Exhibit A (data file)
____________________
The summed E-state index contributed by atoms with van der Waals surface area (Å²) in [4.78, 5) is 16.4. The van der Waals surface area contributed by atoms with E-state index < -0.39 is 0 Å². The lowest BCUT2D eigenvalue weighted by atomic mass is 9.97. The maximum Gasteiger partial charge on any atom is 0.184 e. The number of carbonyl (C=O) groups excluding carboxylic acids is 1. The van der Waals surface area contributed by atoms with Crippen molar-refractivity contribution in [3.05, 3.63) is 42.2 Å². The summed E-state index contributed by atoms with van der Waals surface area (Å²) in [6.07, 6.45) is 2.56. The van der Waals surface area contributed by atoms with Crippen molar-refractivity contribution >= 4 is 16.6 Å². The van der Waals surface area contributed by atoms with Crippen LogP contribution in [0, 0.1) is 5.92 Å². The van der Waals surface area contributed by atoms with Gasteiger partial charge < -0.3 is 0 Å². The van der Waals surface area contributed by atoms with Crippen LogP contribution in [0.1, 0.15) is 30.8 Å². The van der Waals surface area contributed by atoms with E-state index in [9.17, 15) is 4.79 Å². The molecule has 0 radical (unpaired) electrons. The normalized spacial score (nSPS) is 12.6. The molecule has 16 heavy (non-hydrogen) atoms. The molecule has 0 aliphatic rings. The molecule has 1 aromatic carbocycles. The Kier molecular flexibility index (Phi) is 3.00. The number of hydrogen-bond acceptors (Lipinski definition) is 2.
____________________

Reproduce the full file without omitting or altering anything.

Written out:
The summed E-state index contributed by atoms with van der Waals surface area (Å²) in [4.78, 5) is 16.4. The van der Waals surface area contributed by atoms with E-state index < -0.39 is 0 Å². The lowest BCUT2D eigenvalue weighted by atomic mass is 9.97. The maximum Gasteiger partial charge on any atom is 0.184 e. The number of carbonyl (C=O) groups excluding carboxylic acids is 1. The van der Waals surface area contributed by atoms with Crippen molar-refractivity contribution in [3.05, 3.63) is 42.2 Å². The summed E-state index contributed by atoms with van der Waals surface area (Å²) in [6.07, 6.45) is 2.56. The van der Waals surface area contributed by atoms with Crippen molar-refractivity contribution >= 4 is 16.6 Å². The van der Waals surface area contributed by atoms with Crippen LogP contribution in [0, 0.1) is 5.92 Å². The van der Waals surface area contributed by atoms with Gasteiger partial charge < -0.3 is 0 Å². The van der Waals surface area contributed by atoms with Crippen LogP contribution in [0.1, 0.15) is 30.8 Å². The van der Waals surface area contributed by atoms with E-state index in [9.17, 15) is 4.79 Å². The molecule has 0 radical (unpaired) electrons. The normalized spacial score (nSPS) is 12.6. The molecule has 16 heavy (non-hydrogen) atoms. The molecule has 0 aliphatic rings. The molecule has 1 aromatic carbocycles. The Kier molecular flexibility index (Phi) is 3.00. The number of hydrogen-bond acceptors (Lipinski definition) is 2.